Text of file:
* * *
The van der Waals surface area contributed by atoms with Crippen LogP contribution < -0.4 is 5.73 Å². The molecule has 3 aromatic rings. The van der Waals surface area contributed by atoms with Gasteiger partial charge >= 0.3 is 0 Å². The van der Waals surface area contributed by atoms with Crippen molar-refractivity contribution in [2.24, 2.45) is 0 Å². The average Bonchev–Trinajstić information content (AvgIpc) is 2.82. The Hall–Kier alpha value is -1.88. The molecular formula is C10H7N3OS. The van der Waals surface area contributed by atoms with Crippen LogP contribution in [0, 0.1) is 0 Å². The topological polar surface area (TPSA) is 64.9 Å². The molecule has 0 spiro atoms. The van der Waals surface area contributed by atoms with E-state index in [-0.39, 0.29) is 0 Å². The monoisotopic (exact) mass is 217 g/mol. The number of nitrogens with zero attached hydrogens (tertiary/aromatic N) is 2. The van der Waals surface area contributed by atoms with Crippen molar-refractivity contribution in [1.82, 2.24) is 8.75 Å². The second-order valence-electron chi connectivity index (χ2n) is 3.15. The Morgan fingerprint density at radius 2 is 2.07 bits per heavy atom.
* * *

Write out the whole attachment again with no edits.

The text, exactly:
The van der Waals surface area contributed by atoms with Crippen LogP contribution < -0.4 is 5.73 Å². The molecule has 3 aromatic rings. The van der Waals surface area contributed by atoms with Gasteiger partial charge >= 0.3 is 0 Å². The van der Waals surface area contributed by atoms with Crippen molar-refractivity contribution in [2.24, 2.45) is 0 Å². The average Bonchev–Trinajstić information content (AvgIpc) is 2.82. The Hall–Kier alpha value is -1.88. The molecular formula is C10H7N3OS. The van der Waals surface area contributed by atoms with Crippen LogP contribution in [0, 0.1) is 0 Å². The topological polar surface area (TPSA) is 64.9 Å². The molecule has 0 spiro atoms. The van der Waals surface area contributed by atoms with E-state index in [-0.39, 0.29) is 0 Å². The monoisotopic (exact) mass is 217 g/mol. The number of nitrogens with zero attached hydrogens (tertiary/aromatic N) is 2. The van der Waals surface area contributed by atoms with Crippen molar-refractivity contribution in [1.82, 2.24) is 8.75 Å². The second-order valence-electron chi connectivity index (χ2n) is 3.15. The Morgan fingerprint density at radius 2 is 2.07 bits per heavy atom.